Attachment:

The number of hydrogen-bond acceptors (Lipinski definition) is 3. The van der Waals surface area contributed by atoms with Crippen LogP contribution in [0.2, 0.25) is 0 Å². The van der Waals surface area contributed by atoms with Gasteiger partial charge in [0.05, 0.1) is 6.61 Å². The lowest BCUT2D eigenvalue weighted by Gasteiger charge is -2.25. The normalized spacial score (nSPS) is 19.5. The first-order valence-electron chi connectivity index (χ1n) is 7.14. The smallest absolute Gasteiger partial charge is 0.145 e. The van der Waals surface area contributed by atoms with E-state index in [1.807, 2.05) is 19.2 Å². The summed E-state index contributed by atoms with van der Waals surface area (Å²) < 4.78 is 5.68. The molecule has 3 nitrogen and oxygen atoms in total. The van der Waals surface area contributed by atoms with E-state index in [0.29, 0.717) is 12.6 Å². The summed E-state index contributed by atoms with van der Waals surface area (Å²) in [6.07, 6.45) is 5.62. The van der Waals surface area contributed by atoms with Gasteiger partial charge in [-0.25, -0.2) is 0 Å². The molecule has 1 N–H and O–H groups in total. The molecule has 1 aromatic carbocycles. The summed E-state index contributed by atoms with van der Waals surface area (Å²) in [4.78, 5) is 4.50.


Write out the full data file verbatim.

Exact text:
The number of hydrogen-bond acceptors (Lipinski definition) is 3. The van der Waals surface area contributed by atoms with Crippen LogP contribution in [0.2, 0.25) is 0 Å². The van der Waals surface area contributed by atoms with Gasteiger partial charge in [0.05, 0.1) is 6.61 Å². The lowest BCUT2D eigenvalue weighted by Gasteiger charge is -2.25. The normalized spacial score (nSPS) is 19.5. The first-order valence-electron chi connectivity index (χ1n) is 7.14. The smallest absolute Gasteiger partial charge is 0.145 e. The van der Waals surface area contributed by atoms with E-state index in [1.807, 2.05) is 19.2 Å². The summed E-state index contributed by atoms with van der Waals surface area (Å²) < 4.78 is 5.68. The molecule has 3 nitrogen and oxygen atoms in total. The van der Waals surface area contributed by atoms with E-state index in [0.29, 0.717) is 12.6 Å². The summed E-state index contributed by atoms with van der Waals surface area (Å²) in [6.07, 6.45) is 5.62. The van der Waals surface area contributed by atoms with Gasteiger partial charge in [-0.25, -0.2) is 0 Å². The molecule has 1 N–H and O–H groups in total. The molecule has 1 aromatic carbocycles. The summed E-state index contributed by atoms with van der Waals surface area (Å²) in [4.78, 5) is 4.50.